Japanese banks don’t have big overseas real estate teams which makes lending in different European jurisdictions challenging. But several are said to be considering a move into US lending during 2016.

Chinese banks a force

Hot on the heels of the returning Japanese banks are a number of Chinese banks, which in less than two years have become a force in the market.

At their head is Bank of China which has taken the largest tickets of any Asian bank in European loans, often in support of relationship clients. With branches in many parts of Europe, including Germany, Luxembourg, the Netherlands, Scandanavia, Italy and Spain as well as the UK, it is rapidly becoming a sophisticated lender to multiple markets.

BoC was involved in two of the biggest European real estate secured financings last year. Both were acquisition loans, one for the ‘Celsius’ portfolio of 12 French and Belgian shopping centres and the other, for Potsdamer Platz in Berlin.

Celsius’s buyers were Chinese sovereign wealth fund China Investment Corporation and AEW Europe backed by a €670 million loan provided by ING and Natixis. The two underwriting banks and CIC brought in Bank of China as joint mandated lead arranger with a participation of more than €200 million. They syndicated a further €100 million, half of that to another Chinese lender, China Construction Bank.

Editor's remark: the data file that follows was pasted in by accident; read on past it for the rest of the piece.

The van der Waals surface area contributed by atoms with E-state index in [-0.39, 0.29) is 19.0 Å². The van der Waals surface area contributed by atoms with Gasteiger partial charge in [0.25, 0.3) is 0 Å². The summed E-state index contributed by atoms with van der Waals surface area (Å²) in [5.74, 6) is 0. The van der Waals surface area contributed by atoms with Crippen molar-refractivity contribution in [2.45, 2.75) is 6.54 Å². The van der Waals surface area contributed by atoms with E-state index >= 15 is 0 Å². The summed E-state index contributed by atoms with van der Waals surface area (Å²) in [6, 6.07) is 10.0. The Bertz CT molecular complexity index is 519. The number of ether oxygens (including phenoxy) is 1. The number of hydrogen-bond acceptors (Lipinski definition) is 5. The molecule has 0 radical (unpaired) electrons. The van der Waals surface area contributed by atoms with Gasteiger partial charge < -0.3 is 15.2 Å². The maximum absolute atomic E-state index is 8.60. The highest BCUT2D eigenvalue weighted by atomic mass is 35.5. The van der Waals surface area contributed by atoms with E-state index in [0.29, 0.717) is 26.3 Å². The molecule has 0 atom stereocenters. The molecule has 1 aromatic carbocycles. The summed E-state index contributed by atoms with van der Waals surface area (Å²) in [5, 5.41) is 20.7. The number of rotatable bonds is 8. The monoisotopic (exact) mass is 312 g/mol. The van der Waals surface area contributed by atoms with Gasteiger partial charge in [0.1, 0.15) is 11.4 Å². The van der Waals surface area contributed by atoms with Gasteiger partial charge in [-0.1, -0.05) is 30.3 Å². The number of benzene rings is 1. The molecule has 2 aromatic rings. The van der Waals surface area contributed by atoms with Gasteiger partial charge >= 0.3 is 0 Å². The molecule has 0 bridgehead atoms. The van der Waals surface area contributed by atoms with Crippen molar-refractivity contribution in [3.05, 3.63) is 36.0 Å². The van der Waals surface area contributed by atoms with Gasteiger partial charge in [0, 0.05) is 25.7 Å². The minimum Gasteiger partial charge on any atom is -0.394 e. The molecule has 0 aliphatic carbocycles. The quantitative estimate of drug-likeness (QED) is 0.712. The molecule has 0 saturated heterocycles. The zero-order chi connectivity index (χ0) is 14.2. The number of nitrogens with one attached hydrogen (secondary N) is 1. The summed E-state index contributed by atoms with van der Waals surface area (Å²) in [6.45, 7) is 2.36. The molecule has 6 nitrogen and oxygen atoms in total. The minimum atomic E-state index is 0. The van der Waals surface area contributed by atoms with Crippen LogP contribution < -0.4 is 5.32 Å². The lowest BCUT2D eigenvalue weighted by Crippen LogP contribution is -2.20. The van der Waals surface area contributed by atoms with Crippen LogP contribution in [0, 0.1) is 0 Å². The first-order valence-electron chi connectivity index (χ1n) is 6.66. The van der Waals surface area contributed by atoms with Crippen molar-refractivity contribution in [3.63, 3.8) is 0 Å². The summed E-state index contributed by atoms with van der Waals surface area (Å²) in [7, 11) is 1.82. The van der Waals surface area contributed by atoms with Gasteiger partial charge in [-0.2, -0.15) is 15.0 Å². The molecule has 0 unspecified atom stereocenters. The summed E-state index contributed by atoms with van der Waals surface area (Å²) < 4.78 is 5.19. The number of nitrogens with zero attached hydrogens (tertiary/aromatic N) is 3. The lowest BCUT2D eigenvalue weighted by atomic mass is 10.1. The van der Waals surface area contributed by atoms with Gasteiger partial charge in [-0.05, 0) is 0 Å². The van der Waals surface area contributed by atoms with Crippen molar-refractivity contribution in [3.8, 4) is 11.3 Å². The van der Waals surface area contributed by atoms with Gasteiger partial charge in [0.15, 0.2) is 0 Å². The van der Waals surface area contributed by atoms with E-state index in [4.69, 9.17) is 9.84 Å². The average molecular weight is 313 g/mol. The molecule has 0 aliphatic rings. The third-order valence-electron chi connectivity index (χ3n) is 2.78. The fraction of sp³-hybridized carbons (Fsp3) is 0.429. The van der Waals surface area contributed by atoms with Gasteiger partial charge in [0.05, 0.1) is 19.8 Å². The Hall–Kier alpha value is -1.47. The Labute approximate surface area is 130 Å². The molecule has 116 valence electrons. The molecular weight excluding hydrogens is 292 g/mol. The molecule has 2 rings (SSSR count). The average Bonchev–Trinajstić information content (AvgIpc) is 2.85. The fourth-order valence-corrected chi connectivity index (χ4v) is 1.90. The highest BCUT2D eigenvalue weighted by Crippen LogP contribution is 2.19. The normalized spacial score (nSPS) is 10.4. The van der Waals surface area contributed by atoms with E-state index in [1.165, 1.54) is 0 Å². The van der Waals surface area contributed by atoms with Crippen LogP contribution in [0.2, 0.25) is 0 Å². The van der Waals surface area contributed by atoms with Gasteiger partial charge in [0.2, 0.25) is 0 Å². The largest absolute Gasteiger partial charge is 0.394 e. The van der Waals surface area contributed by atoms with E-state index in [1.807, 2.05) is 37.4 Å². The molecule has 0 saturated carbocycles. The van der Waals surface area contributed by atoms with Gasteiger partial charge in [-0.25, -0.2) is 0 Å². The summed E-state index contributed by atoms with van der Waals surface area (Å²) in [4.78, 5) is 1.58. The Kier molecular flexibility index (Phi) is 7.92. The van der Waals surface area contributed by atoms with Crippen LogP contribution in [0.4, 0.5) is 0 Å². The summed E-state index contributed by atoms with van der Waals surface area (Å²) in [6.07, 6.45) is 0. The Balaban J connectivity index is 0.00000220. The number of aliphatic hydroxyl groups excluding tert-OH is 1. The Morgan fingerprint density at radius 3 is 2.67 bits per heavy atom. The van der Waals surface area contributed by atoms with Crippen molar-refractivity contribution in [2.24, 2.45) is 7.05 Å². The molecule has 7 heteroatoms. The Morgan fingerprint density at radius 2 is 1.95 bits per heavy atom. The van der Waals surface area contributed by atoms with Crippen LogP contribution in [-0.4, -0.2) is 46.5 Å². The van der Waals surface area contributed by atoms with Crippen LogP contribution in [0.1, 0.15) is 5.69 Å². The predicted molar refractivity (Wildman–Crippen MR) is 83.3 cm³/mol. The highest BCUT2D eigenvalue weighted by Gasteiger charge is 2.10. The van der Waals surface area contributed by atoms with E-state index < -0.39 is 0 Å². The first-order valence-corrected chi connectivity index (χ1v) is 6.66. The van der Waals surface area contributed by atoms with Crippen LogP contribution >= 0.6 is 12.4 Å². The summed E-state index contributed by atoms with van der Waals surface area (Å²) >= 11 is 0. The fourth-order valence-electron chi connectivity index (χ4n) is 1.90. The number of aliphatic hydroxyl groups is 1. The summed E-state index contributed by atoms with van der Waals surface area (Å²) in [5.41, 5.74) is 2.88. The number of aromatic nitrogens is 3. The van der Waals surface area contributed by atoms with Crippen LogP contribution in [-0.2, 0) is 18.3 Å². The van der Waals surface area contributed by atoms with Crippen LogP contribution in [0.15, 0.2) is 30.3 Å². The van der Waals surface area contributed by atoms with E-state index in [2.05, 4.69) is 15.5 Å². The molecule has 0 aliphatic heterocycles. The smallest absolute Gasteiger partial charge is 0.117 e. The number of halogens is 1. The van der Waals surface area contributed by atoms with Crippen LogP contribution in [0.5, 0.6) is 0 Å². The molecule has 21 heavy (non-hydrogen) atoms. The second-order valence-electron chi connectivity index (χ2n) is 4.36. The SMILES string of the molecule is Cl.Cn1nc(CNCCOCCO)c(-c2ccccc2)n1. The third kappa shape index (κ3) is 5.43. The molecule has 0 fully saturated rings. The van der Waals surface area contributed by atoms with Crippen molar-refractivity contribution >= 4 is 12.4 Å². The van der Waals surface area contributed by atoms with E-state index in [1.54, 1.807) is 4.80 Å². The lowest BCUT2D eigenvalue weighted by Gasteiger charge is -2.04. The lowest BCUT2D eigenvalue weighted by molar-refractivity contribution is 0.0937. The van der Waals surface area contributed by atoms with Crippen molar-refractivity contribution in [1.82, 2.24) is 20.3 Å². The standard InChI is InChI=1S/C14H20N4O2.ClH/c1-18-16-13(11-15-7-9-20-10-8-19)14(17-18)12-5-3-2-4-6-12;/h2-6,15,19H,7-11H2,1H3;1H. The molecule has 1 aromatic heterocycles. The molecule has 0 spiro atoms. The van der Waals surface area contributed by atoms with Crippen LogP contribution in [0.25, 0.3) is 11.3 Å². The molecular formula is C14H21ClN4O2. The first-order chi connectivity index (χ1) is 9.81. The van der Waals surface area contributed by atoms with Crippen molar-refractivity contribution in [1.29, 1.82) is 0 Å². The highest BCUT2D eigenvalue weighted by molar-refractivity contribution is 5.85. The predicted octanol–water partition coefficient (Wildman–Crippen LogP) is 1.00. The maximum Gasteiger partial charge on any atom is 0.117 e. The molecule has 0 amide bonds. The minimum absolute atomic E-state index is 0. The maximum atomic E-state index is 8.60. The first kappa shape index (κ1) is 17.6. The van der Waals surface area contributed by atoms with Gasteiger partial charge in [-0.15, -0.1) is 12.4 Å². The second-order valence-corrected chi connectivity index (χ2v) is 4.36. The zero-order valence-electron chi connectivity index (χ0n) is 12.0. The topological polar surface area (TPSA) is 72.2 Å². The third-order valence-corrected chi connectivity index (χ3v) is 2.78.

The €800 million Potsdammer Platz loan was underwritten by HSBC for Brookfield Property Partners’ €1.3 billion purchase of the 260,000 sq m mixed-use estate in the German capital. Again, an Asian investor was involved as Brookfield tied up a joint venture with Korean Investment Corporation, South Korea’s sovereign wealth fund. Bank of China’s ticket is likely to have been a large one of circa €200 million, alongside three German banks: Berlin Sparkasse, Helaba and pbb Deutsche Pfandbriefbank.